Tracy,

That seems a bit high of wattage for a washer, but anyways. There is a calculator on this site that will calculate that for you, http://gogreeninyourhome.com/electricity-conversions/calculator-to-calculate-kwh/ . All you do is enter the exact same numbers you just entered in this comment and it gives you the answer.

How do I find out the wph this could produce.

Trying to produces 75 kwh, is this possible please? ]]>

– A family wants to calculate the cost of doing their laundry. The washer use 1500 watts and drier uses 2,000 watts. The family pays $0.10 per kilowatt-hour. Each appliance runs approximately 30 minutes each day. How much does the family spend per week to run these appliances? ]]>

Liyanage,

This depends on the efficiency of the transformer. If you are wanting to use 230VAC primary and 120VAC secondary on the transformer, the watts will be very similar. 110VAC with 4amp is 440 watts, which on the primary side of the transformer will be 230VAC with atleast 1.91 amps being drawn (440watts). Again, that’s at 100% efficiency of the transformer. I’m sure there will be a slightly higher current draw on the primary side than the 1.91 amp as your transformer will not be 100% efficient. Thanks for visiting.

(110-120V 60Hz 4.0A)

My problem is

(110-120V 60Hz 4.0A) how mach the watts.use of transformer?

Please reply

Thanking You

Liyanage

Bill,

I forget the formula off the top of my head, but there was quite a bit involved, the efficiency of the hot water tank, ambient temperature, gallons, then the formula was something like it takes xxx BTU to heat 1 gallon to xxx temp.. I’ll see if I can find it again.

Colin,

I can’t give you an exact number, but I can give you an average. Just take 2500 kWh and divide by 30.5 days, that won’t tell you exactly what eachbday uses, but average overall. Hope that helps. 81.97 kWh each day.

My power bill on avarice says 2500kwh used

I am trying to calculate that into what’s used per day.

This is such a great site and I research lots on here as I am building a new house off grid.

Well it’s getting close to having to decide on my solar set up.

Thanks for the help. ]]>

Tariq,

If the generator is 1,000 watts, running for 1 hour would be 1kWh. You will reach 1,000watts as soon as you reach 400rpm. Deep cycle batteries are best used. As far as capacity of the batteries, this depends on how long you want to be able to use power, and what kind of power you are pulling on your load.

if i have 1kw PM-generator @ 400 rpm, i want to drive it with animal power with gearbox, if i reached 400 rpm, how many hours will take to get 1000w(1kw) power.

+ which kind of batteries and what capacity of batteries i need to store 1kw, without grid connection. ?

best regards ]]>

If I want to calculate the KWh of a watt load that changes all the time like my house power. Will it work if I record the total watts every minute. Then after 60 minutes add all the values up and the / 1000 to get the KWh for that hour. You keep on doing that until you have 24 hours to make up a full day. Then you add all the hours to get the total for the day.

Regards Jaco

]]>HA,

I need more information from you. I need to convert 10 amps to watts. To do so that’s Amps x Volts = watts so is this 10 amps on 12vdc, 120vac, 220vac, 480vac?

I have a 10 amperes meter.

My question is: If I utilize it full for 20 hours, how many kilowatts would I have utilized?

Thank you in advance. ]]>

What is the maximum value of a load which consume 500 KWh per day at a load factor of 0.40, if the consumer increases the load factor of 0.50 without increasing the maximum demand? ]]>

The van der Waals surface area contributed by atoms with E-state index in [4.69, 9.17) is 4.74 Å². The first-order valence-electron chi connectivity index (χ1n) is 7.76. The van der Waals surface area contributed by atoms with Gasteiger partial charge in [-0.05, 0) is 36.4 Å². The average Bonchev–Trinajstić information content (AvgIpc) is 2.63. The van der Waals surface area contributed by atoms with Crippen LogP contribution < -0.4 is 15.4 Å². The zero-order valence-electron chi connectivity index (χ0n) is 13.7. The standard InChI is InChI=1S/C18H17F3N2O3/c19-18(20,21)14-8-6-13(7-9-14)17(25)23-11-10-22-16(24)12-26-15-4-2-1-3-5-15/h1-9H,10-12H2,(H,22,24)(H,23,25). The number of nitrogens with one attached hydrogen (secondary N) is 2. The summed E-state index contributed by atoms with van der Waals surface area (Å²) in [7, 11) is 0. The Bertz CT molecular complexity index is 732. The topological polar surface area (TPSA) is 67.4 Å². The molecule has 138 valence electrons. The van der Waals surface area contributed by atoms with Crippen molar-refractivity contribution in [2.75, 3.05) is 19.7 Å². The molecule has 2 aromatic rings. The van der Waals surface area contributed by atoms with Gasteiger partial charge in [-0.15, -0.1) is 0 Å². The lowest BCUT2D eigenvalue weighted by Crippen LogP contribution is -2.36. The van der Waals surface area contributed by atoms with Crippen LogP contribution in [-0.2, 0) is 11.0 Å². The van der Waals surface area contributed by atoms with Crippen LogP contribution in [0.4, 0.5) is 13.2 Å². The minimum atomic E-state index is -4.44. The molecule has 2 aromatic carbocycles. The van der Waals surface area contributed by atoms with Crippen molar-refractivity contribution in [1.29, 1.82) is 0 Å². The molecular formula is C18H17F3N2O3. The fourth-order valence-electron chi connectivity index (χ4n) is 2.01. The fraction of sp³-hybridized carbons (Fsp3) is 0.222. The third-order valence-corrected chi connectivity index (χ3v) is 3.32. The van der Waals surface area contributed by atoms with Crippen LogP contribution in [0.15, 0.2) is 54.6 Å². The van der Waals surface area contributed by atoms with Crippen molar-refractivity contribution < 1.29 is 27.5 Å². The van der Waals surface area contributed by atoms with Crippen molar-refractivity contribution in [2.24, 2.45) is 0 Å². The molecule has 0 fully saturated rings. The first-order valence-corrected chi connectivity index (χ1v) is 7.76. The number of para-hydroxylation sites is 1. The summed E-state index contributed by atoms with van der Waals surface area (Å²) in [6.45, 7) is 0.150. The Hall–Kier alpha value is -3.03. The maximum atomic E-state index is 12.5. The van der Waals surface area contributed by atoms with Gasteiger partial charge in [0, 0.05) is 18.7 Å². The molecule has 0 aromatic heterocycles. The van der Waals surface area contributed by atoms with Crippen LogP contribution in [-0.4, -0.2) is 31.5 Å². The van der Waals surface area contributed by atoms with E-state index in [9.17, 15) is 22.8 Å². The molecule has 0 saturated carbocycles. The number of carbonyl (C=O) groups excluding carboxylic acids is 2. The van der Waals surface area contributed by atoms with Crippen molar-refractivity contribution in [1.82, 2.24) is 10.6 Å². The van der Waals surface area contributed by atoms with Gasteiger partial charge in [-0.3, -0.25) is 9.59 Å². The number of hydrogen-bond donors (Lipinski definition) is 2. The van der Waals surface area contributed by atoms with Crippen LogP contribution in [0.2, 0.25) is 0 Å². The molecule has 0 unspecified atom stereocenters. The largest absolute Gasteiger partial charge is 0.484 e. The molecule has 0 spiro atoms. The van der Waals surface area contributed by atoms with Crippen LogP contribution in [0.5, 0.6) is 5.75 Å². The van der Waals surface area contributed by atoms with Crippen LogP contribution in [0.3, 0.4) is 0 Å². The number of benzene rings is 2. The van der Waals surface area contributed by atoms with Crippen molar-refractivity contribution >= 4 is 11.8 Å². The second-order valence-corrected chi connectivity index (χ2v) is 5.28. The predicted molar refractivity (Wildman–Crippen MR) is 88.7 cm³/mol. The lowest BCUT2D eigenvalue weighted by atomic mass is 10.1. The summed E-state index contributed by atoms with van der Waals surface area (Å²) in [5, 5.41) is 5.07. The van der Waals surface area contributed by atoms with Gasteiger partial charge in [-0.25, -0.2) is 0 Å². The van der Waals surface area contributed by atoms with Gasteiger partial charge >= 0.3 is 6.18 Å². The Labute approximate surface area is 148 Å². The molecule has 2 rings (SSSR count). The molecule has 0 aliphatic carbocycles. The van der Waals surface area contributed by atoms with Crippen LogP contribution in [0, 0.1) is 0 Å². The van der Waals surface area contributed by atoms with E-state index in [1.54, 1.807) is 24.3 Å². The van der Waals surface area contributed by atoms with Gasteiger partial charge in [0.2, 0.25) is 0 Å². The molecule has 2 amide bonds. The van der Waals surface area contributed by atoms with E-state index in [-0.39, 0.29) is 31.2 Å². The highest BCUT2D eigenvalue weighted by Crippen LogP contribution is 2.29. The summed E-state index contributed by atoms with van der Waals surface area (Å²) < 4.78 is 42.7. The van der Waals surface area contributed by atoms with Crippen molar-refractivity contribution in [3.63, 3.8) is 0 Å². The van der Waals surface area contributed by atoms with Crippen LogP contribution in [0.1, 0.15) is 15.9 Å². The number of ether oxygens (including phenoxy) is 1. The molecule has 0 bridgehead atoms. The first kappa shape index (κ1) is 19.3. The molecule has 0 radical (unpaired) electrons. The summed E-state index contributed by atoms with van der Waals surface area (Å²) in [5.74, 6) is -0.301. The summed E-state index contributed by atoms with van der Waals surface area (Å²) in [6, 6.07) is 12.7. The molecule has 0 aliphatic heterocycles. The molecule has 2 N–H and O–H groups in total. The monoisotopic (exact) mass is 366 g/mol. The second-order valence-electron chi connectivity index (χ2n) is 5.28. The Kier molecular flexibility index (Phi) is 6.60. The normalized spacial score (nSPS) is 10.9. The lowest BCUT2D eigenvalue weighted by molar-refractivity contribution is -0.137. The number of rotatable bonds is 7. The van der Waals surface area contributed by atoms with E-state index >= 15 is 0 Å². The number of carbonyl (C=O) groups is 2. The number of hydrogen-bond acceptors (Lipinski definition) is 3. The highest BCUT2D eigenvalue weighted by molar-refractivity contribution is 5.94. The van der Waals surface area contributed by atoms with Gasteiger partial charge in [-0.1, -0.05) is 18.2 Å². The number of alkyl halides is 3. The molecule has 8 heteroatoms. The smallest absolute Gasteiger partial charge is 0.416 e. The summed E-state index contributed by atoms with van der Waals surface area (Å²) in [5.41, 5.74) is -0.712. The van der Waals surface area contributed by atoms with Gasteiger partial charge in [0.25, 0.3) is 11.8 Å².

David,

You can use the calculator on my site to do this. Just enter your values and it will calculate. But, if that’s really 50kW generator and not 5kW generator and your generator runs 24 hours a day, every day, you should be generating 10 times the amount you need. So within about a week you should have enough electricity generated to last the entire month. If its a 5kW generator you will just break even about every month.

Rich,

You could use the formula I have provided to calculate each second then add them together. 1 second is 0.000277778 hours, so if your sensor is reading 10, 5, 19 you could calculate each one using 0.000277778 hours as your time, then add up each of those calculations to give you your kWh. You can also add up all 3,600 readings, divide by 3,600 (giving average watts) then use that with my kWh formula. So ((SUM-OF-YOUR-3600-READINGS/3600)*1)/1000 = kWh Which since it’s for only 1 hour, you can leave out the *1 and just do (SUM-OF-YOUR-3600-READINGS/3600)/1000 = kWh. Yes, you are right, this will give you the average used during that hour, but at the same time, this will be the amount that would have been used constantly for that entire hour, giving you the accumulated kWh.

here are my Questions

1.find out how Eskom or municipality charge out electricity?

2.how much power does a 1 kw generator give if the generator is on for 24hours a year?

3.if the generator uses 1 litre per hour how much would your cost be for 1 unit if it may on for 24hour ayear?

Regards

owen khosa

0780689592

If I have a sensor which takes a reading of Watts every second – how do I calculate my usage for an hour?

For example, if I total up those values and divide by 3,600 (60min * 60sec), aren’t I just getting an AVERAGE usage for the hour and not actual accumulated?

Thanks for shedding any light on this for me :)

]]>Pankaj,

Here is a calculator to calculate your kWh

Anyone can help me to find the below, please

A bungalow unit with 1500sq ft floor area at 2VA/sq ft, 12,000 VA electric range, 4500 VA heater, 1200 VA dishwasher, 5000 VA clothes dryer, 1035 VA kitchen waste disposer, and 10,000 VA of separately controlled electric baseboard in six rooms. Using the Demand Factor at 100% is 3000 VA and Remaining Load at 40%. Determine the Kwhr consumption of the unit.

Thanks

]]>